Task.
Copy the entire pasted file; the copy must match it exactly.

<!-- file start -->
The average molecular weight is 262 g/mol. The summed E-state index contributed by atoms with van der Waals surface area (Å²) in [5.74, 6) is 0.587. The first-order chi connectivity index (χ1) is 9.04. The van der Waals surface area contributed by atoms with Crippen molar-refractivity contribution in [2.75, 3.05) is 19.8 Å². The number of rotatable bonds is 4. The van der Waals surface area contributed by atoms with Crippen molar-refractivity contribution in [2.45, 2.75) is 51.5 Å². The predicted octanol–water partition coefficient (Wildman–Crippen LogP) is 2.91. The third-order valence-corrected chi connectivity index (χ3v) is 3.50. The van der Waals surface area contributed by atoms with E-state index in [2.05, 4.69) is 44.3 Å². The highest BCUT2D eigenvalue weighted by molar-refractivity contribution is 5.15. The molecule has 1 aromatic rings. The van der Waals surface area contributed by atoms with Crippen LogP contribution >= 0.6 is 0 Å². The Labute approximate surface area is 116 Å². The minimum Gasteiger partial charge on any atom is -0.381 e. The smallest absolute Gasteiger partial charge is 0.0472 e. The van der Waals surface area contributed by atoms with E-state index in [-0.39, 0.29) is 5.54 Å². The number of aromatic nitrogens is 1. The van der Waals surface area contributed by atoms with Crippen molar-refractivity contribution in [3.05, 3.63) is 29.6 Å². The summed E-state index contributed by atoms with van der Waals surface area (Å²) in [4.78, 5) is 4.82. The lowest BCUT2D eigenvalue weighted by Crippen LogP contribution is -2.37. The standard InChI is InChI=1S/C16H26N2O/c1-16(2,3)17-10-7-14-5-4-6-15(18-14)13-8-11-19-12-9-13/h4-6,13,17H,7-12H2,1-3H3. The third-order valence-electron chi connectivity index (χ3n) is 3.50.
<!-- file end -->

The average molecular weight is 262 g/mol. The summed E-state index contributed by atoms with van der Waals surface area (Å²) in [5.74, 6) is 0.587. The first-order chi connectivity index (χ1) is 9.04. The van der Waals surface area contributed by atoms with Crippen molar-refractivity contribution in [2.75, 3.05) is 19.8 Å². The number of rotatable bonds is 4. The van der Waals surface area contributed by atoms with Crippen molar-refractivity contribution in [2.45, 2.75) is 51.5 Å². The predicted octanol–water partition coefficient (Wildman–Crippen LogP) is 2.91. The third-order valence-corrected chi connectivity index (χ3v) is 3.50. The van der Waals surface area contributed by atoms with E-state index in [2.05, 4.69) is 44.3 Å². The highest BCUT2D eigenvalue weighted by molar-refractivity contribution is 5.15. The molecule has 1 aromatic rings. The van der Waals surface area contributed by atoms with Crippen LogP contribution >= 0.6 is 0 Å². The Labute approximate surface area is 116 Å². The minimum Gasteiger partial charge on any atom is -0.381 e. The smallest absolute Gasteiger partial charge is 0.0472 e. The van der Waals surface area contributed by atoms with E-state index in [-0.39, 0.29) is 5.54 Å². The number of aromatic nitrogens is 1. The van der Waals surface area contributed by atoms with Crippen molar-refractivity contribution in [3.05, 3.63) is 29.6 Å². The summed E-state index contributed by atoms with van der Waals surface area (Å²) in [4.78, 5) is 4.82. The lowest BCUT2D eigenvalue weighted by Crippen LogP contribution is -2.37. The standard InChI is InChI=1S/C16H26N2O/c1-16(2,3)17-10-7-14-5-4-6-15(18-14)13-8-11-19-12-9-13/h4-6,13,17H,7-12H2,1-3H3. The third-order valence-electron chi connectivity index (χ3n) is 3.50.